Please tell us about the creative process making this video? Where did the initial idea come from – is it reflective of the track?
The brief mentioned the band’s album art would feature Eastern European Brutalist architecture and that they keen were to explore this as a motif in the video. They also wanted to avoid a regular narrative. So I took this and as I always do completely absorbed myself in the song. The idea of telling a story by manifesting the characters emotions through movement came pretty quickly and I loved the idea of contrasting this brutal, imposing, muted backdrop with youthful vibrance.
I did a lot of research into young photographers in post-Soviet states to get some idea of the mood – the clash of old and new ideas and traditions and explosion of creativity that is happening right now.
The tracks’ refrain alludes to the anger, frustration and bitterness that comes after becoming infatuated with someone yet constantly being knocked back. Worse yet when that person actively encourages the attention only to reject you time and time again. The idea of this unhealthy cat & mouse, push-pull relationship formed, between this and the way the lyrics are delivered in the first verse I started to imagine the girls circling each other, like a game at first.
Did you always intend to use dance and how did the collaboration with the choreographer work?
I’ve been keen to shoot dance for some time now and knowing that I had to take a different approach this time around it just felt right. I met a number of choreographers and even though Ruslan speaks little English I knew he got it. The emotion, the rawness and physicality. After our first conversation he went away and prepared a piece for the casting, which we then tweaked. I didn’t want it to be too perfect, better to be grapply and raw to match the emotion. Expressing my ideas for the movement via translation was certainly a challenge, as was casting non-dancers for the film, but Ruslan was incredibly patient and committed and worked brilliantly with Alina & Elizabeth. He also prepped a number of additional short movements that we could shoot in bursts to link together in the edit. This and some improvisation on the day were key to the piece coming together.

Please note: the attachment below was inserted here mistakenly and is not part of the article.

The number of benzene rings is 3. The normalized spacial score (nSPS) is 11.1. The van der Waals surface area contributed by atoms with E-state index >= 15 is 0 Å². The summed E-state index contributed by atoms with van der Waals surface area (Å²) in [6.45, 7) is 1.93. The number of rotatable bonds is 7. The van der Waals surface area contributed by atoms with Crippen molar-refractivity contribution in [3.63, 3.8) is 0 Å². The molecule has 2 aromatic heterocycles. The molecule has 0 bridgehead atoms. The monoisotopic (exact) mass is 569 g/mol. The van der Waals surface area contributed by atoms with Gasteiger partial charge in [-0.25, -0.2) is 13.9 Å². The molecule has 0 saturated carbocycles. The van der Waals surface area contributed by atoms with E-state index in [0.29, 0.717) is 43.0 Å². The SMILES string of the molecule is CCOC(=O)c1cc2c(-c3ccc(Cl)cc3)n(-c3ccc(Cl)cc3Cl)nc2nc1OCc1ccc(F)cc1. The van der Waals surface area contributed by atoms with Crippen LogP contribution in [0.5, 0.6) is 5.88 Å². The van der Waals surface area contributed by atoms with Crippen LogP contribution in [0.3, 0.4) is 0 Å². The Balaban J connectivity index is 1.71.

Was it shot in Ukraine? If so how does filming in Ukraine differ from, say, UK?
Yeah we shot in Kyiv where I spend a lot of my time and a place the band indicated they would be interested in. The crews are extremely professional and so the differences are pretty minimal, what you do get is access to incredible locations even on modest music video budgets. There is also a feeling of freedom that you certainly don’t get shooting in London, for example. It’s also not quite such a merry-go-round of shoots so you are afforded more time with key members of the crew, which feels like a real luxury and is of great benefit.
The talent pool although growing is much smaller than the UK so you really have to keep a keen eye and be open to different approaches to find the gems.
What were the main challenges of making the film and how did you resolve them?
Along with your usual low budget challenges the weather gave me several heart attacks. During scouting we had thick snow and temperatures of -15 to -20, it looked beautiful but would have been totally unworkable for our shoot. Rain melted a lot of it but that in turn created dangerous sheets of ice on the ground, impossible to walk on let alone dance! Thankfully this cleared a little for us, but we still had to be very selective where we could place the girls.
Alina & Elizabeth were dancing without winter coats or scarves in minus °C but never once complained and were complete badasses, blowing us all away. Nevertheless we had to keep takes short to preserve their energy with so many exteriors to cover. It was also important not to get too carried away with the dance and always make sure that their performances were believable and portraying the right emotion.
Naturally I fell in love with too many locations so we had to be ruthless in choosing them. Finding locations with several different looking spaces was as ever, crucial.
I had a very ambitious list of narrative beats and actions that I wanted to play out but I had to be flexible on set and stay focused on what we really needed the most, and pre-edit to a degree.
Anything else you’d like to share?
Never ever look at a quartz lamp with unprotected eyes.
Not a mistake I will make again.
I want to thank Dan Curwin, Atlantic & the band themselves for giving me the freedom to make this film and everyone who was involved in Kyiv and back home for their efforts in bringing it to life.
List five inspirations that have connected with you recently:
1. I finally got round to watching ‘Plemya’ aka ‘The Tribe’ just before this shoot and although an incredibly difficult and uncomfortable watch I was inspired by the way the gang of boys seemed to move in unison, like a flock. This and the films setting was one of the references for how I treated the scene with the boys in Get Out. 2. Miles Jay’s Leon Bridges video was beautiful.
3. The Lobster was fun. I love how Lanthimos’ characters relate to each other in such an unusual way.
4. Fellow Bold director Alma Har’el’s Bombay Beach is still giving me goosebumps after all this time and I’m forever recommending it to people.
5. Nadiya Savchenko. Nadiya is currently on dry hunger strike after being kidnapped, tortured and illegally transported and detained for 21 months. She is reaching the end of her show trial that will inevitably end in a guilty verdict despite her innocence. Her strength, will and bravery continues to astonish me and I only hope she makes it back home alive.
LINKS: Director’s Represenation: OB Management